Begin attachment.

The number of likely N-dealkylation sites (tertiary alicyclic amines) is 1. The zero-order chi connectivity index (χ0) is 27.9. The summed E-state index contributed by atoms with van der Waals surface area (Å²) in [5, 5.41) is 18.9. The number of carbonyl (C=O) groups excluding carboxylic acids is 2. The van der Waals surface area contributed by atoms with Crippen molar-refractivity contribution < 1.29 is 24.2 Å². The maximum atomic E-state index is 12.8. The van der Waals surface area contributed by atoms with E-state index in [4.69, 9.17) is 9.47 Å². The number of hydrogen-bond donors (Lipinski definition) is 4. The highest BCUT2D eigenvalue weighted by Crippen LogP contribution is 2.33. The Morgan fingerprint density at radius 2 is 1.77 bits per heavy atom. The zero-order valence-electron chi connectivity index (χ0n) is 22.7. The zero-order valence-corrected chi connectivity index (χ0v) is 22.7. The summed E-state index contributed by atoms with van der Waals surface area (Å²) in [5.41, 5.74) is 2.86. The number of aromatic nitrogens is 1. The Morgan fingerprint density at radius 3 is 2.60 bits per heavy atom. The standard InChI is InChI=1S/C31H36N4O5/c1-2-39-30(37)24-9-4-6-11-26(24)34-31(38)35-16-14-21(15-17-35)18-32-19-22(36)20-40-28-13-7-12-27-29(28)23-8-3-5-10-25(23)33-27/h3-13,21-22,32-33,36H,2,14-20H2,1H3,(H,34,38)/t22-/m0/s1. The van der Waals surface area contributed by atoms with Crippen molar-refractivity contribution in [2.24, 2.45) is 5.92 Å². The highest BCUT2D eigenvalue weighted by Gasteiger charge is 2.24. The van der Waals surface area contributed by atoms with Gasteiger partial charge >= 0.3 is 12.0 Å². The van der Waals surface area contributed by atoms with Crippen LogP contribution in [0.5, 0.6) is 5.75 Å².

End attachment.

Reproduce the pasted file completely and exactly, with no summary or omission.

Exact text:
The number of likely N-dealkylation sites (tertiary alicyclic amines) is 1. The zero-order chi connectivity index (χ0) is 27.9. The summed E-state index contributed by atoms with van der Waals surface area (Å²) in [5, 5.41) is 18.9. The number of carbonyl (C=O) groups excluding carboxylic acids is 2. The van der Waals surface area contributed by atoms with Crippen molar-refractivity contribution < 1.29 is 24.2 Å². The maximum atomic E-state index is 12.8. The van der Waals surface area contributed by atoms with E-state index in [4.69, 9.17) is 9.47 Å². The number of hydrogen-bond donors (Lipinski definition) is 4. The highest BCUT2D eigenvalue weighted by Crippen LogP contribution is 2.33. The Morgan fingerprint density at radius 2 is 1.77 bits per heavy atom. The zero-order valence-electron chi connectivity index (χ0n) is 22.7. The zero-order valence-corrected chi connectivity index (χ0v) is 22.7. The summed E-state index contributed by atoms with van der Waals surface area (Å²) in [5.41, 5.74) is 2.86. The number of aromatic nitrogens is 1. The Morgan fingerprint density at radius 3 is 2.60 bits per heavy atom. The standard InChI is InChI=1S/C31H36N4O5/c1-2-39-30(37)24-9-4-6-11-26(24)34-31(38)35-16-14-21(15-17-35)18-32-19-22(36)20-40-28-13-7-12-27-29(28)23-8-3-5-10-25(23)33-27/h3-13,21-22,32-33,36H,2,14-20H2,1H3,(H,34,38)/t22-/m0/s1. The van der Waals surface area contributed by atoms with Crippen molar-refractivity contribution in [2.24, 2.45) is 5.92 Å². The highest BCUT2D eigenvalue weighted by Gasteiger charge is 2.24. The van der Waals surface area contributed by atoms with Gasteiger partial charge >= 0.3 is 12.0 Å². The van der Waals surface area contributed by atoms with Crippen LogP contribution in [0.5, 0.6) is 5.75 Å².